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30 May

Robert Boyle Summer School, Lismore Co. Waterford, 25th-28th June, 2015

The Robert Boyle Summer School takes place this year (2015) from June 25th-28th in Lismore Heritage Town, Co Waterford.

This summer school will attract people interested in exploring different aspects of culture. It is not a “scientific conference” but will be of special interest to scientists, engineers, technologists, along with historians, educators and anyone with an interest in the progress of human thought. It will also be accessible to those with no scientific background. As well as talks and discussions, there will be a costumed recreation of Boyle’s most famous experiments, a guided tour of the castle gardens, a visit to St. Carthage’s Cathedral, a chance to enjoy the historic and beautiful Blackwater Valley.

Come and join people with wide interests for a fun interesting break in this beautiful heritage town.

Take advantage of special Early Bird offer of €50 for all talks until June 1st

See the programme at www.robertboyle.ie

16 May

Delinquents of India

Burke, leading the prosecution, railed against the way the returned company “nabobs” (or “nobs”, both corruptions of the Urdu word “Nawab”) were buying parliamentary influence, not just by bribing MPs to vote for their interests, but by corruptly using their Indian plunder to bribe their way into parliamentary office: “To-day the Commons of Great Britain prosecutes the delinquents of India,” thundered Burke, referring to the returned nabobs. “Tomorrow these delinquents of India may be the Commons of Great Britain.”

Burke thus correctly identified what remains today one of the great anxieties of modern liberal democracies: the ability of a ruthless corporation corruptly to buy a legislature. And just as corporations now recruit retired politicians in order to exploit their establishment contacts and use their influence, so did the East India Company.

From “The East India Company: The original corporate raiders” by  in The Guardian. Burke’s battle against the East India Company and the impeachment of Hastings was counted as one of Burke’s greatest deeds by reformers such as Mary Leadbeater.

08 May

Borne to Dialectics

Ireland may claim the distinction of having produced three philosophers, each of whom formed an epoch in the history of thought. Johannes Scotus Eriugena, the founder of the Scholastic system—— Hutcheson, the father of the modern School of Speculative Philosophy in Scotland—— and Berkeley, the first who explicitly maintained a Theory of Absolute Idealism—— were all men of Irish birth, and were marked, in a greater or less degree, by the peculiar characteristics of Irish genius.

It has frequently been observed that the genius of the Irish people is naturally borne to dialectics. The author of Hudibras, indeed, selects ‘the Wild Irish’ as the types of that mystic learning and occult philosophy that he ridicules in Ralpho. Nor was this the mere fancy of the poet. As early as the time of Charles the Bold, the contemporary chronicler speaks of the multitude of philosophers, who, like Scotus, crossed the sea from Ireland. At a later period, Bayle speaks of the Hiberians as renouned for able logicians and metaphysicians; and Stewart describes them as distinguished in all the Continental Universities for their proficiency in the scholastic logic. And the facts justify the statement […]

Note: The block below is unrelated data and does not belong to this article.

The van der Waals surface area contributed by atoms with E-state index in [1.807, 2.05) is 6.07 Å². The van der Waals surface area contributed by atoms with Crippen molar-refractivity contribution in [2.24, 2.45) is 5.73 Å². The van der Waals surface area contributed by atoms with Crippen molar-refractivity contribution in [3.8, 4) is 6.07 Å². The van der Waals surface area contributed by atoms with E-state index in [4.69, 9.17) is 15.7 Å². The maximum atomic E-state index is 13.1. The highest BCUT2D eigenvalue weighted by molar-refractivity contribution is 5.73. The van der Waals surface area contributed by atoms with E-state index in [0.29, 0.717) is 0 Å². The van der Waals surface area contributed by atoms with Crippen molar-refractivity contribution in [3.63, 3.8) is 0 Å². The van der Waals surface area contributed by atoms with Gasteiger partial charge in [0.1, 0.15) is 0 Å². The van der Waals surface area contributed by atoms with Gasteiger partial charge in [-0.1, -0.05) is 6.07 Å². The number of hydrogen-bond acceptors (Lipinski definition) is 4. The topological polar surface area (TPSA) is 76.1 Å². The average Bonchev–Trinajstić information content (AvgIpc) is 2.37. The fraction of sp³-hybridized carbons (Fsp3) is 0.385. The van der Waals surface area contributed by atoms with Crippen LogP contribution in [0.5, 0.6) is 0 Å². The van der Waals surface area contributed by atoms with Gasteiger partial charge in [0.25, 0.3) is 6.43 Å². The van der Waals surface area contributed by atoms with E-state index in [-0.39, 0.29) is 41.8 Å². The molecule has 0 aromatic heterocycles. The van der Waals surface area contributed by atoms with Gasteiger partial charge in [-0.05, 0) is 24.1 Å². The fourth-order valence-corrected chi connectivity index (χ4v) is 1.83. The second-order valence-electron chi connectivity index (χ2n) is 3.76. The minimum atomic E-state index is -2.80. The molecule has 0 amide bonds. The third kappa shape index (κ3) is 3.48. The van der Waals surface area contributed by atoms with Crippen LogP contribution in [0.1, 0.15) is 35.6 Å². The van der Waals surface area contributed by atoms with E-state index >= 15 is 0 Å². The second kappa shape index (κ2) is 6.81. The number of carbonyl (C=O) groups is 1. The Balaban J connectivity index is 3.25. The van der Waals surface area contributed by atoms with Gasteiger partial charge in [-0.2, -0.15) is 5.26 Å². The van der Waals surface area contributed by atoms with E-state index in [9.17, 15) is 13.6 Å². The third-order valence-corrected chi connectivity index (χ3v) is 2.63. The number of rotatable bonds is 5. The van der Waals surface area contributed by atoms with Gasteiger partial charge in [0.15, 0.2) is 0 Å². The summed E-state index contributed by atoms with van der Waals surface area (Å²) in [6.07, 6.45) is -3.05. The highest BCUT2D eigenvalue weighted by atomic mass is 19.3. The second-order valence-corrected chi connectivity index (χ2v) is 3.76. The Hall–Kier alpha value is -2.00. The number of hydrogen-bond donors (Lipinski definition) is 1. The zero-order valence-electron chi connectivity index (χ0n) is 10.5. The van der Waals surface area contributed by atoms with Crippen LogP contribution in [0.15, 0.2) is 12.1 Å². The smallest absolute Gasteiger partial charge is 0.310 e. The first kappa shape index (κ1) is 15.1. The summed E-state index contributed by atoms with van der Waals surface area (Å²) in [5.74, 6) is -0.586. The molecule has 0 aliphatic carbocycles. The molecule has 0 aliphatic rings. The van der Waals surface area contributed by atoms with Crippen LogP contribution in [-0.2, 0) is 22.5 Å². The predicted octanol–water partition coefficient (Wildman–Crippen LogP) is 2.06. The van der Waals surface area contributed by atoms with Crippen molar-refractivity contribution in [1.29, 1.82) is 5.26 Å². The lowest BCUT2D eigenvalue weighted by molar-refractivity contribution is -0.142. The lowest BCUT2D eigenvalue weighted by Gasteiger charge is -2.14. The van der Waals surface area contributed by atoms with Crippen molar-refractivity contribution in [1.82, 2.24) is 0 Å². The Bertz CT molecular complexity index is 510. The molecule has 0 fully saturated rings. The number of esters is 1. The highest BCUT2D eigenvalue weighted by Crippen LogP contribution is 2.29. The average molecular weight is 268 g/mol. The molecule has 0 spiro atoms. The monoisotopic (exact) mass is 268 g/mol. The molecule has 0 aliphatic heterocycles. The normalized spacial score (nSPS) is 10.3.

The Irish logician, in fact, was as ubiquitous as the Irish soldier of fortune.

The opening sentences of The veil of Isis: a series of essays on idealism (1872) by Thomas E. Webb (1885 edition available on archive.org). As well as the (Catholic) scholastics, Webb goes on to praise Trinity College Dublin and those associated with it such as Berkeley, Browne, Burke, King and Dodwell, and closes with a nod to Lecky. Born in Cornwall on 8th May 1821, he clearly became a strong advocate of both Trinity College Dublin and Irish philosophy.

Hudibras is a mock heroic poem on the Civil War by Samuel Butler. Charles the Bold is probably a typo for Charles the Bald, Bayle was a 17th century French philosopher and Stewart probably the Scottish philosopher Dugald Stewart.

04 May

Orthodox Opinions, Primitive Manners: Philip Skelton

Early or pre-Christian statue, Boa Island, Loch Erne Wikimedia, Public Domain

Early or pre-Christian statue, Boa Island, Loch Erne, near Pettigo
Wikimedia, Public Domain

Philip Skelton is like a character from an 18th century novel. His biography is filled with anecdotes (some of which appear in Wikipedia). Born near Lisburn Co. Antrim, in February 1707, in his youth he was strong and handsome, adept at swords, cudgels and boxing and with a “warm” temper. He reportedly fought at Donnybrook Fair, beating all comers but returning the prize-money so the ladies’ entertainment could continue. At Trinity (where he graduated BA in 1728) the Provost became his enemy though a dispute and threatened duel between Skelton and a fellow student, a relative of the Provost. However Skelton also formed a lifelong friendship with his lecturer Patrick Delany (part of Swift’s circle). This was a repeating pattern in his life – he had warm friendships, but his forthright manner, inability to lie and habit of dissolving friendships when affronted meant he remained in a lowly position in the Church of Ireland hierarchy. Hence “as his opinions were orthodox, his manners were primitive”, a description of him included on his tombstone (Life, p. 245).
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